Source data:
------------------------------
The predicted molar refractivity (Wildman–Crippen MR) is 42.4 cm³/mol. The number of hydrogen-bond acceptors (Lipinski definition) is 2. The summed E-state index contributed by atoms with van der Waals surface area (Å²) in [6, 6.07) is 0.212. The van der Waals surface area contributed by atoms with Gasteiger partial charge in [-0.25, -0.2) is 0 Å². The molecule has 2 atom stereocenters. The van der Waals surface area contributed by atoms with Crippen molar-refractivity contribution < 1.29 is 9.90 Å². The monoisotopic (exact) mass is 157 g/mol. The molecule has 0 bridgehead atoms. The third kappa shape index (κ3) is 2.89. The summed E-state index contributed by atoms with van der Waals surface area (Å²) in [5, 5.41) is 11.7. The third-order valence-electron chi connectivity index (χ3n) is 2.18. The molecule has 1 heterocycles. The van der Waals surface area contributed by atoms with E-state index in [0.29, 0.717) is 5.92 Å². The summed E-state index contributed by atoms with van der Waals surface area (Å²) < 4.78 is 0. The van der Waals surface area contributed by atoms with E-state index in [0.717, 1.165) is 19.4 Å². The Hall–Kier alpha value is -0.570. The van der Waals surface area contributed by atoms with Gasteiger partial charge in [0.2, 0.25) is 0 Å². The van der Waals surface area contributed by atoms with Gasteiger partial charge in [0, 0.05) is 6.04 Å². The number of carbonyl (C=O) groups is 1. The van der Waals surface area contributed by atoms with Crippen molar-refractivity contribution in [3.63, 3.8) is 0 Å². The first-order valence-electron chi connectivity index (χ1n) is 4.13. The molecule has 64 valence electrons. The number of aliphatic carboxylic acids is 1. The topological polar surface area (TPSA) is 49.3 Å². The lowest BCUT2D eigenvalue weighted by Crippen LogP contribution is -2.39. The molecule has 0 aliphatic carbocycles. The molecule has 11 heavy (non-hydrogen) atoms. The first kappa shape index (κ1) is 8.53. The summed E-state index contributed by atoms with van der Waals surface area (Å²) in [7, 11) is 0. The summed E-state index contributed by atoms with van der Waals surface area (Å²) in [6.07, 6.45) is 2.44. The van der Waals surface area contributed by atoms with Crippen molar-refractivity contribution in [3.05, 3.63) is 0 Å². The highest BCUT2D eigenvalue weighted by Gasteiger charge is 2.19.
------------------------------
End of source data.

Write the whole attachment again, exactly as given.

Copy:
The predicted molar refractivity (Wildman–Crippen MR) is 42.4 cm³/mol. The number of hydrogen-bond acceptors (Lipinski definition) is 2. The summed E-state index contributed by atoms with van der Waals surface area (Å²) in [6, 6.07) is 0.212. The van der Waals surface area contributed by atoms with Gasteiger partial charge in [-0.25, -0.2) is 0 Å². The molecule has 2 atom stereocenters. The van der Waals surface area contributed by atoms with Crippen molar-refractivity contribution < 1.29 is 9.90 Å². The monoisotopic (exact) mass is 157 g/mol. The molecule has 0 bridgehead atoms. The third kappa shape index (κ3) is 2.89. The summed E-state index contributed by atoms with van der Waals surface area (Å²) in [5, 5.41) is 11.7. The third-order valence-electron chi connectivity index (χ3n) is 2.18. The molecule has 1 heterocycles. The van der Waals surface area contributed by atoms with E-state index in [0.29, 0.717) is 5.92 Å². The summed E-state index contributed by atoms with van der Waals surface area (Å²) < 4.78 is 0. The van der Waals surface area contributed by atoms with E-state index in [0.717, 1.165) is 19.4 Å². The Hall–Kier alpha value is -0.570. The van der Waals surface area contributed by atoms with Gasteiger partial charge in [0.2, 0.25) is 0 Å². The van der Waals surface area contributed by atoms with Gasteiger partial charge in [0, 0.05) is 6.04 Å². The number of carbonyl (C=O) groups is 1. The van der Waals surface area contributed by atoms with Crippen molar-refractivity contribution in [3.63, 3.8) is 0 Å². The first-order valence-electron chi connectivity index (χ1n) is 4.13. The molecule has 64 valence electrons. The number of aliphatic carboxylic acids is 1. The topological polar surface area (TPSA) is 49.3 Å². The lowest BCUT2D eigenvalue weighted by Crippen LogP contribution is -2.39. The molecule has 0 aliphatic carbocycles. The molecule has 11 heavy (non-hydrogen) atoms. The first kappa shape index (κ1) is 8.53. The summed E-state index contributed by atoms with van der Waals surface area (Å²) in [7, 11) is 0. The summed E-state index contributed by atoms with van der Waals surface area (Å²) in [6.07, 6.45) is 2.44. The van der Waals surface area contributed by atoms with Crippen molar-refractivity contribution in [3.05, 3.63) is 0 Å². The highest BCUT2D eigenvalue weighted by Gasteiger charge is 2.19.